a photoblog of God's handiwork.

Listen to the Clouds; Bryce Canyon

It is about time to bring our southwest trip to a close. Beginning in Phoenix (Arizona Birding), we made our way to the Grand Canyon (Who Stole the Grand Canyon), then Zion National Park (Shroud over Zion), and finally arrived at Bryce Canyon National Park. Except for gale-force winds, we couldn’t have asked for a more beautiful day to welcome us to this geological wonderland! Some fresh snow from the previous night lingered, while the clouds were working their way in an easterly direction. The biting wind-chill kept many of the tourists at bay, so those of us that braved the day were rewarded with a peaceful visit. As astounding as the hoodoos, cliffs and weathered mountainsides were, the cloud formations were amazing, and really enhanced the breathtaking landscapes. Unfortunately the images posted below don’t do justice to the scenes, but if you haven’t yet visited Bryce Canyon, they might at least give you some encouragement to make it a destination on your bucket list. All of the images will open to a larger format if you click on them.

The first four images are the result of High Dynamic Range (HDR) composites, which I often utilize for scenes with a lot of contrast. In many ways, HDR helps photos look more like what our eyes see, which a single photographic exposure cannot create. However, this same technique can also be used to add some artistic flair, which you may particularly notice in the second image.

It’s All About The Clouds; looking east from the northern edge of Bryce Canyon National Park

Stylized HDR Rendition of Bryce Canyon National Park

2-shot HDR Rendering of Bryce Canyon National Park

3-shot HDR Rendering of Bryce Canyon National Park

Bristlecone Loop at Bryce Canyon National Park

Windowsill at Bryce Canyon National Park

Weathering Cliffs of Bryce Canyon National Park

A Fortress on the Cliff at Bryce Canyon National Park

Reflecting Sun on the Hoodoos at Bryce Canyon National Park

8-frame Panorama of Bryce Canyon National Park

As mentioned previously, the clouds from the departing storm system really made this an awesome time to visit Bryce Canyon. Because we see clouds so often, we may take them for granted most of the time. If we do actually think about them, oftentimes our thoughts will relate to impending weather. I’d like to propose that clouds can, and should, take on a more profound meaning, serving as a call to action and a reminder of a promise made. Clouds are mentioned numerous times throughout the Bible, sometimes literally and other-times metaphorically. Three of these instances I’d like to briefly call to mind.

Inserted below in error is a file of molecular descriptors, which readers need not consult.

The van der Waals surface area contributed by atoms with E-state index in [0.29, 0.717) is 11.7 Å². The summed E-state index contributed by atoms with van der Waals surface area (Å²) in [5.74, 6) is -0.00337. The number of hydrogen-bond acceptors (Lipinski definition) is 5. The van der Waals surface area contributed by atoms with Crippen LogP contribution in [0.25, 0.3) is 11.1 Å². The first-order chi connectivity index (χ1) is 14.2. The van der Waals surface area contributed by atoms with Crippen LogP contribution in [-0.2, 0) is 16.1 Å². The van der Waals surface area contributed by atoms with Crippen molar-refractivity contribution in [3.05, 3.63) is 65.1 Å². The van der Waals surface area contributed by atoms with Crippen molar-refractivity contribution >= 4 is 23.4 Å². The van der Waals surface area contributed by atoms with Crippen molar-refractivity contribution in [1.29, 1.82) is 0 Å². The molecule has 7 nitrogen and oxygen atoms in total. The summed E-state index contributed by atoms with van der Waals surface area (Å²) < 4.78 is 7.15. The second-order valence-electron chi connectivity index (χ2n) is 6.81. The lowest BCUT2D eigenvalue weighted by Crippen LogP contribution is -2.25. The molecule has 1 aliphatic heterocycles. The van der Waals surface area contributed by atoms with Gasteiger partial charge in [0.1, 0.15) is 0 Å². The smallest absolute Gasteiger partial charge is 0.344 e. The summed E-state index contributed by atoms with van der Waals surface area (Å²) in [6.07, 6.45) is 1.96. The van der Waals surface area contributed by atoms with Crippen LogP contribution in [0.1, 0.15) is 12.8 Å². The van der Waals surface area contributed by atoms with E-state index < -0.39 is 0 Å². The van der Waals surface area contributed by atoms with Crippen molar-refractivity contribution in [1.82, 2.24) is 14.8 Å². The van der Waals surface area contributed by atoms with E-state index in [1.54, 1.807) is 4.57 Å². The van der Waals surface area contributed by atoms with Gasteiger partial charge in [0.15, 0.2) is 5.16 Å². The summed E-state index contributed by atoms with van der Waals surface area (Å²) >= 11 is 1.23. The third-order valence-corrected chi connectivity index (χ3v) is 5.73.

In the Gospel of Mark, after ministering to the multitude for several days, Jesus spends a little quiet time high on a mountain with Peter, James and John. For a short while Jesus is joined by Moses and Elijah, prompting some intrepidation on the part of the disciples, when; And a cloud came and overshadowed them; and a voice came out of the cloud, saying, “This is My beloved Son. Hear Him!” (Mark 9:7). God used a cloud as a vehicle to get the attention of the believers, so they would focus, listen and hear the words of Christ.

Let’s jump ahead a little to the Book of Acts. Just to set the stage, Christ had already been crucified, risen from the dead, and was wrapping up forty days of ministering about things pertaining to the kingdom of God. Jesus shares some important final words with the Apostles, “Now when He had spoken these things, while they watched, He was taken up, and a cloud received Him out of their sight” (Acts 1:9). Again, a cloud was used as an apparent door through which Christ entered as He ascended to Heaven to join the Father.